I know that we have a bad economy, so bad that we have a not-yet-President who is running the country from the Chicago Hilton so that the markets don’t implode while Bush gives pardons for cronies.

But can we just take a minute for a reality check? It’s not really bad for people who are young. It’s a part of the world you don’t hear much about in mainstream media. Think about it. Most media is in NYC, and you don’t make a lot of money as a writer, so most people who are writing in the tri-State area are married to bankers. Yes, this is a huge generalization, but it is a stereotype because it’s true.

Two neighborhoods—Montclair, NJ, and Park Slope, NY—are the bastions of media elite married to banker elite. And it’s a combustible moment there, demonstrated by how we get a lot of reporting about how sad it is for the bankers right now. Who are mostly middle aged.

And we get a lot of reporting about how sad it is for older people in the workforce because those are the people getting laid off. The baby boomers love to report about how much discrimination there is against them. And they have huge pulpits to report that from.

Of course, don’t get me started. The baby boomers had a great run spending tons of money they didn’t have and then bitching that the economic rug is pulled out from under them. But there is no mention that Gen X never even had a good run. How about reporting that?

But okay. This is not the point of my post. After all, if you write a Thanksgiving post, it must be upbeat and not grouchy. But also, I will not write a purely upbeat post because then I’d be in the league of all the people who are going to blog about how much they love their family and how great their family is—blah blah blah. And I should remind you you that it was none other than Tolstoy who said that all happy families are the same. And that is why you should never write about them.

But the adage that happiness is boring is true for everything. For example, it is true in the list of sex scenes that stink. (Thank you, Ben Cascnocha, for knowing I would love that link.) You need to have tension in a good sex scene, like maybe the guy can’t get an erection and wants to slit his wrists. Or something less tense but still a little tense. Surely you can imagine.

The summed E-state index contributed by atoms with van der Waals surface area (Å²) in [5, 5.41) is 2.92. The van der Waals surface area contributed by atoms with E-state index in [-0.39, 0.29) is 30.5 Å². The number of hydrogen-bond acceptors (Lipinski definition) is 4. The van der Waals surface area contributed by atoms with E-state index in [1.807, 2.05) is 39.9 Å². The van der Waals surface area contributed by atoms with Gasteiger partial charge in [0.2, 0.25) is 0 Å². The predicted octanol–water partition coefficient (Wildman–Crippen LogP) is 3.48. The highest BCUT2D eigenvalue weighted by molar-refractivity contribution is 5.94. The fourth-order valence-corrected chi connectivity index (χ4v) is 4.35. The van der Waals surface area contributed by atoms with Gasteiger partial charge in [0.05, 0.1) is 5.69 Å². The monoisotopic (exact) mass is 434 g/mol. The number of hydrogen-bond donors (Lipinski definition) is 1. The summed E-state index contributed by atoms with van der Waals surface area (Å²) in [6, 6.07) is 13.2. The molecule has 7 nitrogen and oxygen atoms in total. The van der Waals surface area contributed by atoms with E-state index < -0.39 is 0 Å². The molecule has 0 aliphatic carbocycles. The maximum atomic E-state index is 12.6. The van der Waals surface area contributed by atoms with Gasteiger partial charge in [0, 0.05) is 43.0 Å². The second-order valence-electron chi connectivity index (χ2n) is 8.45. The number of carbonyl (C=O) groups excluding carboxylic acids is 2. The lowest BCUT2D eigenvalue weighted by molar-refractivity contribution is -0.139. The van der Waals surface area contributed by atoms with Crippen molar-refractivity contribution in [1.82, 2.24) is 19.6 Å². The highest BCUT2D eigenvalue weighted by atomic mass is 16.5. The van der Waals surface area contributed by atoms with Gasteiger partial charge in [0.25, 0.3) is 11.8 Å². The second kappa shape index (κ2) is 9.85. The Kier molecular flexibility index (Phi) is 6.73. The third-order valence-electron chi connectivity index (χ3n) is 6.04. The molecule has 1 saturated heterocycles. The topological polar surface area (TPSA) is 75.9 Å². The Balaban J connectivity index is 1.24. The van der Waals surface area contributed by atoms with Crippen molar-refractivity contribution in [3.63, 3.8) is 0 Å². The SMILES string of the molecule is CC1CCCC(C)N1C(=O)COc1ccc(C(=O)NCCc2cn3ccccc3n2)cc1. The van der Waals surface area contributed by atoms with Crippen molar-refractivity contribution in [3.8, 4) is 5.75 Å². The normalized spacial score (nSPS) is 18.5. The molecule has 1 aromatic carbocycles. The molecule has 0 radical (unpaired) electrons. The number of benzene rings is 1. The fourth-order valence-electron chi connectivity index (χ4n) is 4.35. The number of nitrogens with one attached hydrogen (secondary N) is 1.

Okay. So I can’t be all good cheer or I would bore you. But I am doing my Thanksgiving post, so here: the niceness, the let’s-all-feel-good thing, is that young people are doing fine in this economy and people should start reporting it.

The not-feeling-so-great thing is that, in the case of everyone but the young, the economy is only good for star performers. But really (and here is the part of the post you should skip if you want Thanksgiving bliss) I have been ranting and screaming for years that the best way to have a good life is to be a star performer at work because that gives you the most flexibility to get what you want out of life. Don’t be a star performer for money. Be a star performer so that in an economy like this, you don’t have to worry about a paycheck.

But—I know someone will ask—here is the evidence that things are fine for young people:

1. Jobs for low-level candidates are increasing. This data comes from a report from Beyond.com issued on November 14: In October 2008, jobs for candidates with 0-3 years of experience increased by 3.68% when compared to jobs posted in September 2008. This was the only category of jobs by experience level that did not decrease over the previous month.

2. There are plenty of entry-level jobs to be had. There is a backlog of entry-level jobs that have been going unfilled for years. Alan Schweyer of the Human Capital Institute said just three weeks ago, sitting next to me on a panel, that the unemployment rate for college grads has been at 0% for the past seven years. (ed. – Alan Schweyer has a great comment toward the bottom of the comments clarifying this statistic.) In the middle of 2008, Robert Half, a recruiting agency for accounting and finance, said that accounting firms have been so chronically understaffed that we’d have to have a five-year recession for them to catch up.